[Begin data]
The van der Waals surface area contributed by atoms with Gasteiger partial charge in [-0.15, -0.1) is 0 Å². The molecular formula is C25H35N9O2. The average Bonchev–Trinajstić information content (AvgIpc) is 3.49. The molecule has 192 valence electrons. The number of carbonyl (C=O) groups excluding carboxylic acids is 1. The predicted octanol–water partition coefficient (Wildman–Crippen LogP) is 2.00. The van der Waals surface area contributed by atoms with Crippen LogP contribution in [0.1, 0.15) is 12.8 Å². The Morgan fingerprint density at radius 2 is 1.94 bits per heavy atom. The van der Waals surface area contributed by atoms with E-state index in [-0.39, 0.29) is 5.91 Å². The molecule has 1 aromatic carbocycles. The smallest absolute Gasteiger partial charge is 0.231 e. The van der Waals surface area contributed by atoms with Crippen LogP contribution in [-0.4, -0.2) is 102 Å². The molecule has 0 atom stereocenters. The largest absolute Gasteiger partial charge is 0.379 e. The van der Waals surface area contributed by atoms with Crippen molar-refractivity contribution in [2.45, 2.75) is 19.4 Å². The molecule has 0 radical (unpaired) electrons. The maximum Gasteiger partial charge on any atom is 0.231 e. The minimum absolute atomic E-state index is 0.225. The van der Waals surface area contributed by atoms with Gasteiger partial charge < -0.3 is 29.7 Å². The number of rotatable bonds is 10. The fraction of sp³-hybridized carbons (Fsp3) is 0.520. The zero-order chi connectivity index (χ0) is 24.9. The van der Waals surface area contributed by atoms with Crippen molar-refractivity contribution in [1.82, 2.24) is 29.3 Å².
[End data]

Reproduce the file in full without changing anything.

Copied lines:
The van der Waals surface area contributed by atoms with Gasteiger partial charge in [-0.15, -0.1) is 0 Å². The molecular formula is C25H35N9O2. The average Bonchev–Trinajstić information content (AvgIpc) is 3.49. The molecule has 192 valence electrons. The number of carbonyl (C=O) groups excluding carboxylic acids is 1. The predicted octanol–water partition coefficient (Wildman–Crippen LogP) is 2.00. The van der Waals surface area contributed by atoms with Crippen LogP contribution in [0.1, 0.15) is 12.8 Å². The Morgan fingerprint density at radius 2 is 1.94 bits per heavy atom. The van der Waals surface area contributed by atoms with E-state index in [-0.39, 0.29) is 5.91 Å². The molecule has 1 aromatic carbocycles. The smallest absolute Gasteiger partial charge is 0.231 e. The van der Waals surface area contributed by atoms with Crippen LogP contribution in [-0.4, -0.2) is 102 Å². The molecule has 0 atom stereocenters. The largest absolute Gasteiger partial charge is 0.379 e. The van der Waals surface area contributed by atoms with Crippen molar-refractivity contribution in [2.45, 2.75) is 19.4 Å². The molecule has 0 radical (unpaired) electrons. The maximum Gasteiger partial charge on any atom is 0.231 e. The minimum absolute atomic E-state index is 0.225. The van der Waals surface area contributed by atoms with Gasteiger partial charge < -0.3 is 29.7 Å². The number of rotatable bonds is 10. The fraction of sp³-hybridized carbons (Fsp3) is 0.520. The zero-order chi connectivity index (χ0) is 24.9. The van der Waals surface area contributed by atoms with Crippen molar-refractivity contribution in [1.82, 2.24) is 29.3 Å².